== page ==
The other unsexy thing finally, I think, is that we need to put this in our education system. There are a lot of people being fooled by fake news. There are a lot of people who don't know how to kind of check out the story they're reading online and that's understandable. It's not a matter of intelligence. We're consuming media in very different ways. We're having a whole menu of links and things from all different kinds of sources fed to us every day by Facebook. And that's very different from opening up a newspaper and knowing where everything was coming from. So I think we do in our schools need to start thinking about how we integrate more media literacy and critical thinking education so that people can make better judgments for themselves.

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Response to Garrett78 (Reply #1)

Sun Dec 18, 2016, 07:27 AM

5. CNN and MSNBC would feed into it as well

 

I remember an interview with some protesters on one or the other of those stations where they were asked if they had been paid to protest.

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Response to oberliner (Reply #5)

Sun Dec 18, 2016, 12:47 PM

7. The line between fake news and mainstream news certainly does get blurred.

The mainstream media is doing all it can to normalize Trump.

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Response to Garrett78 (Reply #7)

Sun Dec 18, 2016, 03:14 PM

10. Indeed

 

It may be gone altogether.

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Response to oberliner (Reply #10)

Thu Dec 22, 2016, 04:19 AM

18. Democrats needs to start citing these facts on a regular basis.

Public education and media responsibility are 2 issues that have been trending in the wrong direction for quite some time. The former has been under attack by those who want to privatize everything, and the latter suffers from media saturation (leading to ratings-focused obsession with spectacle, regardless of its veracity). Republicans have been pounding the "liberal media" drum for so long that I think some stations are deathly afraid of being hit with that label.

Whenever Dems are on the air, they should point out that such and such percentage of the population believes {insert absurd belief}. Maybe it'll at least cause some to experience cognitive dissonance, force some media personalities to recognize the role they play in spreading (or at least not contradicting) nonsense and educate the young before falsehoods become too ingrained.

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Response to Garrett78 (Original post)

Sun Dec 18, 2016, 01:36 AM

2. A president-elect

who perfectly represents the people who support him.

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Response to Garrett78 (Original post)

Sun Dec 18, 2016, 04:43 AM

3. More like an alternate nightmare

What can they be thinking?

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Response to democratisphere (Reply #3)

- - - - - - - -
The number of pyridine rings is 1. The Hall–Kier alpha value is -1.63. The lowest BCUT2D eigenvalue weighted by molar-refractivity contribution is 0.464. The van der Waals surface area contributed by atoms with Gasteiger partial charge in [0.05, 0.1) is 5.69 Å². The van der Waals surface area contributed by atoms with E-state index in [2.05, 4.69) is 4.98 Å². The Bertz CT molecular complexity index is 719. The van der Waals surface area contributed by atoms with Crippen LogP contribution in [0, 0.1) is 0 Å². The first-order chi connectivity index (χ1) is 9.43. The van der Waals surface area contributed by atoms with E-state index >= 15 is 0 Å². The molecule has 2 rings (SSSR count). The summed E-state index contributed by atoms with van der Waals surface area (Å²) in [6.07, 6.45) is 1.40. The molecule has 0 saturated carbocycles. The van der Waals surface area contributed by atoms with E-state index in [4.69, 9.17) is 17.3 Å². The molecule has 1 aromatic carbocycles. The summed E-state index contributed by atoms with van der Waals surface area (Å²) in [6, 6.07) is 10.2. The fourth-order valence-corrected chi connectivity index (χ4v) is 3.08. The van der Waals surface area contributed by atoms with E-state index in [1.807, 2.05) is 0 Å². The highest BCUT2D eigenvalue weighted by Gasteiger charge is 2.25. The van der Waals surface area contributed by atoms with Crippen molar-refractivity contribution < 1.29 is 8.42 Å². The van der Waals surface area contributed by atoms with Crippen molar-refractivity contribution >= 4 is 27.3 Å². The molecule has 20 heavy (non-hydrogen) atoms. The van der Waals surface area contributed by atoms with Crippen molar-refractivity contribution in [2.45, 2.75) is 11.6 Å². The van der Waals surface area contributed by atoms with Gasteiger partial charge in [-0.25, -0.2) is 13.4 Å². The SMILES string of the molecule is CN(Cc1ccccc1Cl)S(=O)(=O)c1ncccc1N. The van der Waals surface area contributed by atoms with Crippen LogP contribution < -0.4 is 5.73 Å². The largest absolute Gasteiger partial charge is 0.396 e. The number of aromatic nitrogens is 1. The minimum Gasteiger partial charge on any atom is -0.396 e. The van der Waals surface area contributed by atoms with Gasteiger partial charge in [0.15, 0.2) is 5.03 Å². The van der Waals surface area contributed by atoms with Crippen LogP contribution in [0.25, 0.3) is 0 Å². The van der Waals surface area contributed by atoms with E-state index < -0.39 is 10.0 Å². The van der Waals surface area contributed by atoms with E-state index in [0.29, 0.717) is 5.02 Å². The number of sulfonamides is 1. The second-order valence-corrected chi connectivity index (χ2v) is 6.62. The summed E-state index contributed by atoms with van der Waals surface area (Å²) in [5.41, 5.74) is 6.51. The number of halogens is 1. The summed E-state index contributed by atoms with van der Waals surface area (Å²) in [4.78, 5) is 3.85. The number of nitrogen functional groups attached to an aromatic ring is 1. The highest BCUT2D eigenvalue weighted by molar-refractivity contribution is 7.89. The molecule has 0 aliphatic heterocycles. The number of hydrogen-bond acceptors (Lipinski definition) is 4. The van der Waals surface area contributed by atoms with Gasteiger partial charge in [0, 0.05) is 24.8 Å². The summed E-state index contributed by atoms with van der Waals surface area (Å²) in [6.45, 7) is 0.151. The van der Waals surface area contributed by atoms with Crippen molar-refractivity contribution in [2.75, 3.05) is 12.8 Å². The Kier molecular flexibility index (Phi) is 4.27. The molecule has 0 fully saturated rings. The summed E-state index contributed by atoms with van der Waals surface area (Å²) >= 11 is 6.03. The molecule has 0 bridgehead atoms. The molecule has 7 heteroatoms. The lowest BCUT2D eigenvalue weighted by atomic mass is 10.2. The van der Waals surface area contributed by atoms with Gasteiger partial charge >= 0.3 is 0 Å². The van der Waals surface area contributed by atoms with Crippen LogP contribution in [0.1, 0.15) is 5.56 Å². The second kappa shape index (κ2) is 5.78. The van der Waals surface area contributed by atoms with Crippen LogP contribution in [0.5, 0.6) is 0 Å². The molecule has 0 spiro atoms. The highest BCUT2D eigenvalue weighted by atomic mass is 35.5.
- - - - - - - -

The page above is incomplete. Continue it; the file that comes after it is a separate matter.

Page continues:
Sun Dec 18, 2016, 12:45 PM

6. Not for those who exist in that space. For them, it's reality.

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Response to Garrett78 (Reply #6)

Sun Dec 18, 2016, 03:28 PM

12. Interestingly 33 percent of Jill Stein voters do not think CA votes should be included

 

in the popular vote total. That's a higher percentage than Trump.

Although 1/3rd of Stein voters think millions of people voted for Hillary Clinton illegally.

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Response to Garrett78 (Original post)

Sun Dec 18, 2016, 04:51 AM

4. propaganda of fox lies works well, especially when it ramps up to 90% fake news spammed to emails.

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Response to Garrett78 (Original post)

Sun Dec 18, 2016, 12:57 PM

8. Couple that with the online bubble-filtering that's been amplifying the alternate reality.

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Response to Garrett78 (Original post)

Sun Dec 18, 2016, 03:11 PM

9. That could be said for billions of people.

 

IMO.

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Response to Garrett78 (Original post)

Sun Dec 18, 2016, 03:25 PM

11. 14% of Trump supporters think Hillary Clinton is connected to a child sex ring run

 

run out of a Washington DC pizzeria.

Another 32% aren't sure one way or another, much as the North Carolinian who went to Washington to check it out last weekend said was the case for him. Only 54% of Trump voters expressly say they don't think #Pizzagate is real.

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Response to oberliner (Reply #11)

Mon Dec 19, 2016, 01:06 AM

14. Words fail me.

Do you have a link?

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Response to Garrett78 (Reply #14)

Mon Dec 19, 2016, 01:08 AM

15. Here is a link

 

http://www.publicpolicypolling.com/main/2016/12/trump-remains-unpopular-voters-prefer-obama-on-scotus-pick.html

About halfway down:

-14% of Trump supporters think Hillary Clinton is connected to a child sex ring run out of a Washington DC pizzeria. Another 32% aren't sure one way or another, much as the North Carolinian who went to Washington to check it out last weekend said was the case for him. Only 54% of Trump voters expressly say they don't think #Pizzagate is real.

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Response to oberliner (Reply #15)

Mon Dec 19, 2016, 01:11 AM

16. A massive percentage of the American public is clinically insane.

It's just that most haven't been diagnosed as such. That's all I can figure.

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Response to Garrett78 (Original post)

Sun Dec 18, 2016, 08:00 PM

13. Lee Atwater to the Nth power. nt.

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Response to Garrett78 (Original post)

Tue Dec 20, 2016, 03:30 PM

17. Kick